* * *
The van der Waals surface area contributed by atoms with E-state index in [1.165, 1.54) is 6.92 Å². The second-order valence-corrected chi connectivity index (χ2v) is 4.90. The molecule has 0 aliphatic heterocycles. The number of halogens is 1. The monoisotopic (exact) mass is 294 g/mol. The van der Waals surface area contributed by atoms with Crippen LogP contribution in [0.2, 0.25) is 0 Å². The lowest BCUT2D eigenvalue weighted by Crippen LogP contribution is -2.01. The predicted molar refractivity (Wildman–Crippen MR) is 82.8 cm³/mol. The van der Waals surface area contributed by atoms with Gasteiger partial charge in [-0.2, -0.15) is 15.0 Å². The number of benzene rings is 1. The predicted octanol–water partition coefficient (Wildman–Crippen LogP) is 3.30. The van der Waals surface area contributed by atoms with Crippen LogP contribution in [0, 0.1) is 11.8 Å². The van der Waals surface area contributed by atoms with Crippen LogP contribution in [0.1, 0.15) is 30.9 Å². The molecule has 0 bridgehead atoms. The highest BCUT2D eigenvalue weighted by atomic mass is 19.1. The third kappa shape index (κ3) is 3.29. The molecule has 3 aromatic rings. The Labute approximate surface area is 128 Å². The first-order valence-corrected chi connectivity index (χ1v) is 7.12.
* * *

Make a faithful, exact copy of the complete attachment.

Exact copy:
The van der Waals surface area contributed by atoms with E-state index in [1.165, 1.54) is 6.92 Å². The second-order valence-corrected chi connectivity index (χ2v) is 4.90. The molecule has 0 aliphatic heterocycles. The number of halogens is 1. The monoisotopic (exact) mass is 294 g/mol. The van der Waals surface area contributed by atoms with Crippen LogP contribution in [0.2, 0.25) is 0 Å². The lowest BCUT2D eigenvalue weighted by Crippen LogP contribution is -2.01. The predicted molar refractivity (Wildman–Crippen MR) is 82.8 cm³/mol. The van der Waals surface area contributed by atoms with Gasteiger partial charge in [-0.2, -0.15) is 15.0 Å². The number of benzene rings is 1. The predicted octanol–water partition coefficient (Wildman–Crippen LogP) is 3.30. The van der Waals surface area contributed by atoms with Crippen LogP contribution in [0, 0.1) is 11.8 Å². The van der Waals surface area contributed by atoms with Crippen LogP contribution in [0.1, 0.15) is 30.9 Å². The molecule has 0 bridgehead atoms. The highest BCUT2D eigenvalue weighted by atomic mass is 19.1. The third kappa shape index (κ3) is 3.29. The molecule has 3 aromatic rings. The Labute approximate surface area is 128 Å². The first-order valence-corrected chi connectivity index (χ1v) is 7.12.